Waste Management

Germany / Search Formally Begins For Permanent Radwaste Repository Site

By David Dalton
28 September 2020

90 potential areas for facility named in 444-page document
Search Formally Begins For Permanent Radwaste Repository Site
The former iron ore mine at Konrad, where a new disposal facility for low- and intermediate-level waste is being constructed. Photo courtesy BGE.
Germany has formally launched its search for a permanent high-level nuclear waste repository site, publishing a 444-page list of locations to be assessed by 2031 with operation of the facility from 2050.

BGE, the nation’s radioactive waste management organisation, named 90 areas around the country as possible candidates for a repository. It said in a report that the planned facility would hold high-level waste currently in interim storage at nuclear plants.

Germany, which is planning to close all commercial nuclear plants by 2022, is seeking a safe place to store 1,900 containers of high-level waste. The containers make up only 5% of the country’s radwaste but 99% of its radioactivity, according to BGE chairman Stefan Studt.

“Germany’s geology is so favourable, from north to south and east to west, that we can say with conviction that it will be possible to find the one site with the best possible security for the final storage of highly radioactive waste,” Mr Studt said.

No location was predetermined, Mr Studt said. “Any region in today’s list would take a long, long time to become the actual final space.”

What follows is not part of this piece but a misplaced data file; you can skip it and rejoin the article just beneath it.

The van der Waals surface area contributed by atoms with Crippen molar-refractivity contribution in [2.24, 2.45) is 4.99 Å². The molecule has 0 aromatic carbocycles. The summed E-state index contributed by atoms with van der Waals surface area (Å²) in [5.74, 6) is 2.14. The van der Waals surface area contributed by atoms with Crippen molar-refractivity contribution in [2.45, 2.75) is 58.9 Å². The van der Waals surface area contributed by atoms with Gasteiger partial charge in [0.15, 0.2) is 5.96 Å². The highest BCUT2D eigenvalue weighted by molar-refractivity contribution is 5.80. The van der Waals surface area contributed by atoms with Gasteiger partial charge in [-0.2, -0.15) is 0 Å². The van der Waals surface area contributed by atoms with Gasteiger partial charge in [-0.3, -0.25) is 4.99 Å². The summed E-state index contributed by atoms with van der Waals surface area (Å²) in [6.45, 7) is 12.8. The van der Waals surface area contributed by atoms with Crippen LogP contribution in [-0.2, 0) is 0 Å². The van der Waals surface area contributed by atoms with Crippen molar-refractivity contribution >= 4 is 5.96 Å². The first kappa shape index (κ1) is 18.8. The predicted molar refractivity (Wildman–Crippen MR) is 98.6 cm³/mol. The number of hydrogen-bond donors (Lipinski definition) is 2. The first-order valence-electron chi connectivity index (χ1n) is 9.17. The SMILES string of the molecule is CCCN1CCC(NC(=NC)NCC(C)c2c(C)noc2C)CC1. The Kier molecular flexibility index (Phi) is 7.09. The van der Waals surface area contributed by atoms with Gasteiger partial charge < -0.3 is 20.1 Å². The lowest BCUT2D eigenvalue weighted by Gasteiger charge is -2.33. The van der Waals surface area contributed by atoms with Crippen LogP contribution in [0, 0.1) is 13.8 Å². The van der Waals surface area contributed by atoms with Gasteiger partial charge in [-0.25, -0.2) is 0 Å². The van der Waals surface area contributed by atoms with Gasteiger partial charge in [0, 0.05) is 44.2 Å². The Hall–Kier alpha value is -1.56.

Regions in Bavaria and Baden-Württemberg in southern Germany, as well as Lower Saxony and states in eastern Germany, are among the potential waste disposal sites. The locations suggested “favourable geological conditions for the safe disposal of radioactive waste”, BGE said. The sites will now be vetted to account for other factors, including population density.

Germany does not have an operating radioactive waste disposal facility. The Morsleben disposal facility in central Germany has stopped receiving waste and is being closed.

The Asse II mine, in Lower Saxony, is a former salt mine where 126,000 barrels of radioactive material are stored after being placed there between 1967 and 1978.

A new disposal facility for low- and intermediate-level waste is under construction at the site of a former iron ore mine at Konrad, also in Lower Saxony, about 25 km from Asse II.

The Gorleben salt mine in Lower Saxony has been under investigation as a potential final repository site but is not on the list published today.

BGE managing director Steffen Kanitz said Gorleben was found not to have a “favourable overall geological situation”, partly due to the risk of erosion.

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